University of Tasmania
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Old plants, new tricks : machine learning and the conifer fossil record

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posted on 2023-05-27, 18:47 authored by Brown, MJM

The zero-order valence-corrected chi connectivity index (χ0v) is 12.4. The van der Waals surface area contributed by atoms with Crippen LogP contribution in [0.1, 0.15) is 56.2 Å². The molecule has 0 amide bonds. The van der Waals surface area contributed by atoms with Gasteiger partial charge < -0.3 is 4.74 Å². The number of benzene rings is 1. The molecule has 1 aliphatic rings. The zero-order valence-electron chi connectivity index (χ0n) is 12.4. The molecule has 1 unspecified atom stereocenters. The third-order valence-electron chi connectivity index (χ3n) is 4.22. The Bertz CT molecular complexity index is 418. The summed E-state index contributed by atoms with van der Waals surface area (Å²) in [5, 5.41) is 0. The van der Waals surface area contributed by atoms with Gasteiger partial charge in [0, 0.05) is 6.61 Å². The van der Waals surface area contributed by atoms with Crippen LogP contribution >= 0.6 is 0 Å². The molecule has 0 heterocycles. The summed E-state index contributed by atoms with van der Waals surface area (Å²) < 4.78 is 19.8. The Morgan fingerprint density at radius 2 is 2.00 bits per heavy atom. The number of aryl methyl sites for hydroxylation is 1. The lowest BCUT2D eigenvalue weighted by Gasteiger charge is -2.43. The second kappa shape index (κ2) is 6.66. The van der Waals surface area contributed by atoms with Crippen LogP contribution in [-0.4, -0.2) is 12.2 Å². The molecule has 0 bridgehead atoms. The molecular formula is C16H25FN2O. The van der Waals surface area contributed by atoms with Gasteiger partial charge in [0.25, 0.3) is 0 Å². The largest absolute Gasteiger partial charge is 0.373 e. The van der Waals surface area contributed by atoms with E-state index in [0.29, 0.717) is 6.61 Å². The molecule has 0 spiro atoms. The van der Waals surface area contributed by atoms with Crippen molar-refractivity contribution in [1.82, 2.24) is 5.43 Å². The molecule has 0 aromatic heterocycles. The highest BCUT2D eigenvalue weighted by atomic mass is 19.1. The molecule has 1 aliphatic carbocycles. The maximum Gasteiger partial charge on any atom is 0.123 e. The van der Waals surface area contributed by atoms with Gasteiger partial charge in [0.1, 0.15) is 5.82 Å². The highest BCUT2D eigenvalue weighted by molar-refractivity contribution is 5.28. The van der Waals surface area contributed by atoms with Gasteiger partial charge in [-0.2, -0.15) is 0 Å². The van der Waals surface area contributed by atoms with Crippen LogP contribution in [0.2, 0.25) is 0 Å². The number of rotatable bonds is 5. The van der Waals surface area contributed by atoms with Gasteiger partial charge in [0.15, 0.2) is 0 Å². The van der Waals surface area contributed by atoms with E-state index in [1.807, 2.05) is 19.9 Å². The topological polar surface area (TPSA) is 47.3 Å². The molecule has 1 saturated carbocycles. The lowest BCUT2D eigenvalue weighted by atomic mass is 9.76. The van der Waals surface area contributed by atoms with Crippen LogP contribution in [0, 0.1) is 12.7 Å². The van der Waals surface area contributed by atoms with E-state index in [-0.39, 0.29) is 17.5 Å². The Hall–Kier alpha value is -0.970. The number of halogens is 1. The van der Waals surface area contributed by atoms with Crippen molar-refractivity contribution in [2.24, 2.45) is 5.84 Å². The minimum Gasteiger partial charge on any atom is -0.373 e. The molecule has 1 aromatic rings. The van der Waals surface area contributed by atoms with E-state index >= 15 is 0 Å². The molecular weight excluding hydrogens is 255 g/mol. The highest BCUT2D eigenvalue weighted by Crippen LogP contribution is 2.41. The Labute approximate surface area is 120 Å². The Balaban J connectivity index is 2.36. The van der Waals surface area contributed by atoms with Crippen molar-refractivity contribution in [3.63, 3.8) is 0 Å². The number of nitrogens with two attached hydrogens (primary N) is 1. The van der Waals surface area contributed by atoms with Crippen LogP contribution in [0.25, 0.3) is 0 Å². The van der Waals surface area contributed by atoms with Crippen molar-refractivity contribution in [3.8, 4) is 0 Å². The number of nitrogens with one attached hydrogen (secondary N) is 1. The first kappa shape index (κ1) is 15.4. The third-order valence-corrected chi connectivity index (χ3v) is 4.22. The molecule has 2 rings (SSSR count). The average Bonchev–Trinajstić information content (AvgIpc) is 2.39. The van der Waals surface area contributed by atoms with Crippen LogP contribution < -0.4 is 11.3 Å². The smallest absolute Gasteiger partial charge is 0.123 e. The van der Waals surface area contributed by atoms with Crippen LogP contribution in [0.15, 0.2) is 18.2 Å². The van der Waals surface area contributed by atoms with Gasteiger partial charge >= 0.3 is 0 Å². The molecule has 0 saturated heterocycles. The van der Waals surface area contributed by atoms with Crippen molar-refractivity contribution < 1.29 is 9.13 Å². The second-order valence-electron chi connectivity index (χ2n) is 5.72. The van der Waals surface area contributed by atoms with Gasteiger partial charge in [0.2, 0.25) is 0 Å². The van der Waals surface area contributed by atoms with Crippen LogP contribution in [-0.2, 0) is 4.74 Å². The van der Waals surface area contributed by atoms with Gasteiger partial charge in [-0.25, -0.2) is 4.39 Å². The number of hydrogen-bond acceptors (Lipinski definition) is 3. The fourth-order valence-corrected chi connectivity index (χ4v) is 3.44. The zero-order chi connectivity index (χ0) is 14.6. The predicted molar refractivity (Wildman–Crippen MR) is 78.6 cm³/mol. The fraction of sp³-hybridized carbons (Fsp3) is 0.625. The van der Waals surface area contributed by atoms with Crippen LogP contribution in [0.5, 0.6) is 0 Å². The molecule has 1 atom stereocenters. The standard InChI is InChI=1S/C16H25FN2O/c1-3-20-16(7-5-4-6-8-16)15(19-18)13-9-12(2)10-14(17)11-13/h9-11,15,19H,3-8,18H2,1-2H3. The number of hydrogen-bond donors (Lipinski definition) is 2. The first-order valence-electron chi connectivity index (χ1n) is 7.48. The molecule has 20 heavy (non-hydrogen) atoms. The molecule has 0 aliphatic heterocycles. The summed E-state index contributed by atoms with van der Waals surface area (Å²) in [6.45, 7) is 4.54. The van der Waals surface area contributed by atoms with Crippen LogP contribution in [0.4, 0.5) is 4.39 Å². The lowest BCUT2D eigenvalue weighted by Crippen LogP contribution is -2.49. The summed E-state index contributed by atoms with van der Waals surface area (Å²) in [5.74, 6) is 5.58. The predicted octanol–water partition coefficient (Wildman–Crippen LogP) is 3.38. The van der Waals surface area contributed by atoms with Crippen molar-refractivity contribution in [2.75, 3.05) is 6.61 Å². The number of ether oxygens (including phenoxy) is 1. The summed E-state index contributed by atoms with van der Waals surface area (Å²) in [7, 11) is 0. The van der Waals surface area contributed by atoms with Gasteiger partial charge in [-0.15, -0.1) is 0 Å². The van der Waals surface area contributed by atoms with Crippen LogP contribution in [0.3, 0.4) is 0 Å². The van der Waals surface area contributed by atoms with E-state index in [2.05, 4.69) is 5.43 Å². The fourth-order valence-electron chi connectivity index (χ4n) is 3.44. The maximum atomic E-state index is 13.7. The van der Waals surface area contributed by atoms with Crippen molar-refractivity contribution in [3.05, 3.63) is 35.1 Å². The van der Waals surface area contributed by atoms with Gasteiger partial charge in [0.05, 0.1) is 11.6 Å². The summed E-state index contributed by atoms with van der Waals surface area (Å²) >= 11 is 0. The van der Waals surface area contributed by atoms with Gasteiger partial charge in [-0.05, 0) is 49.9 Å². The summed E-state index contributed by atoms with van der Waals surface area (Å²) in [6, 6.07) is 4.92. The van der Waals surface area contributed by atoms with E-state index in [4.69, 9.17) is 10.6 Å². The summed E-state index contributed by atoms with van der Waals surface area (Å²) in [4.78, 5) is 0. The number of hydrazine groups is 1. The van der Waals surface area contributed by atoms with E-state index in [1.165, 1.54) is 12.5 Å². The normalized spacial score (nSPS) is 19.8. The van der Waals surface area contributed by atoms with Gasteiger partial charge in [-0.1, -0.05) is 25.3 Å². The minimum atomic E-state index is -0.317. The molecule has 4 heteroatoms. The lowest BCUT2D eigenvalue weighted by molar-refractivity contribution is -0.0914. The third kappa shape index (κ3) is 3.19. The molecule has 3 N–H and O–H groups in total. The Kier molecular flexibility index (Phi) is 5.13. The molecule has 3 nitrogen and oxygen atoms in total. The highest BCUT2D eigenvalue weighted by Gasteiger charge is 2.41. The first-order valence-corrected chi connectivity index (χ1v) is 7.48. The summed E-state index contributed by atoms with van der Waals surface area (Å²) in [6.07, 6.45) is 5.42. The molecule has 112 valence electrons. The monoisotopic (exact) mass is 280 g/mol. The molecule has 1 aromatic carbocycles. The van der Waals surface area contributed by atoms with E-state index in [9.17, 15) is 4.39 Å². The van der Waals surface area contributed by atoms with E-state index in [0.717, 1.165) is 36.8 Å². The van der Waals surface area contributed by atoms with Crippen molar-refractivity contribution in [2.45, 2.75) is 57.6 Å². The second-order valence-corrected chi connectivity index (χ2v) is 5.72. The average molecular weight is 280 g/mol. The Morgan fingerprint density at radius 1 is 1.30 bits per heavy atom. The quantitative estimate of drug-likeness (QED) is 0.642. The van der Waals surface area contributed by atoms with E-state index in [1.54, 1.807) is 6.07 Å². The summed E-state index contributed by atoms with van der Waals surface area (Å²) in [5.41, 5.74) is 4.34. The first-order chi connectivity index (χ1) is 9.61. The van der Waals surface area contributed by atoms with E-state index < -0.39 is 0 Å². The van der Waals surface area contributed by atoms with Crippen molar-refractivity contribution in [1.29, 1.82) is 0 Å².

The palaeobotanical record contains a wealth of information on the evolution and ecology of species, as well as the palaeoenvironment. However, accessing and analysing this information can be challenging. It is not possible to study the ecology of fossils directly, but there are two main inferential approaches to palaeoecology: nearest living relative (NLR) techniques, and physiognomic methods. In NLR techniques, the taxonomic identity of the fossil is key ‚ÄövÑv¨ once the nearest living relatives of a fossil have been identified, we can study the ecology of living species in order to make inferences about the fossil species. However, there are instances where the nearest living relatives of co-occurring fossils are climatically incompatible, which suggests that some extant taxa inhabit different climates to their fossilised relatives. To date, no study has quantitatively analysed this phenomenon in fossils older than the Quaternary (the last 2.6 million years), possibly because of a lack of suitable methodologies. Alternatively, physiognomic methods seek to extract environmental signal that is encoded in the fossil morphology. This approach has been widely used for macroscopic leaf traits, but comparatively less for epidermal characters (in particular, the shape and arrangement of epidermal cells). The epidermis is the interface between the plant and its environment and is responsible for many functions, including gas exchange and mediation of transpiration (via stomata), so there is good reason to believe that there will be links between epidermal traits and environment. However, the calibration of epidermal physiognomic proxies has been hampered by the non-feasibility of undertaking large multivariate studies where each character is extremely time-consuming and laborious to measure, as well as the complex relationships between genetic and plastic variation. In this dissertation, I explore how we can use novel computational techniques (including machine learning) to glean new insights from the fossil record, with a focus on southern conifers (Podocarpaceae, Araucariaceae, Callitroideae). I present two new computational methods (with accompanying R packages) and their palaeoecological applications. In the first chapter, I provide an overview of some of the analytical challenges in palaeoecology and why machine learning techniques are well-suited to solve these problems. I also provide a short review of existing machine learning approaches in palaeoecology. In the second chapter, I present ‚ÄövÑv=hyperoverlap‚ÄövÑv¥, an R package that uses a novel application of a machine learning classifier to evaluate multi-dimensional overlap between point clouds (e.g. occurrence records in climate space). This chapter is published. In the third chapter, I use ‚ÄövÑv=hyperoverlap‚ÄövÑv¥ to quantitatively examine the fossil record of southern conifers and to identify no-analogue associations (those pairs of fossils for which the nearest living relatives inhabit disparate climatic conditions). By quantitatively analysing the climatic overlap in fossil communities, I found that there is significant lability in the thermal niches of southern conifers, but extreme stability in the precipitation niche, implying that future changes to rainfall regime may pose more of a threat to southern conifers than thermal shifts. This chapter is under review, after revision. In the fourth chapter, I present ‚ÄövÑv=epidermalmorph‚ÄövÑv¥, an R package that automates the extraction of leaf epidermal traits from images. As well as trait measurement, this package includes tools for pre-processing, estimations of trait reliability (for any study system) and optimising sampling effort. In the fifth chapter, I use ‚ÄövÑv=epidermalmorph‚ÄövÑv¥ to assess the degree of climatic adaptation in the epidermal cells of Podocarpaceae. I found some evidence for adaptive significance of stomatal index and cell wall undulation, but there were no viable proxies for either tree height or climatic conditions, suggesting that the functional variability in Podocarpaceae leaves is more likely to be plastic, rather than hard-coded. In the final chapter, I summarise this thesis, discuss the challenges and limitations to applying sophisticated computational techniques to the palaeobotanical record and suggest potential avenues for future research.



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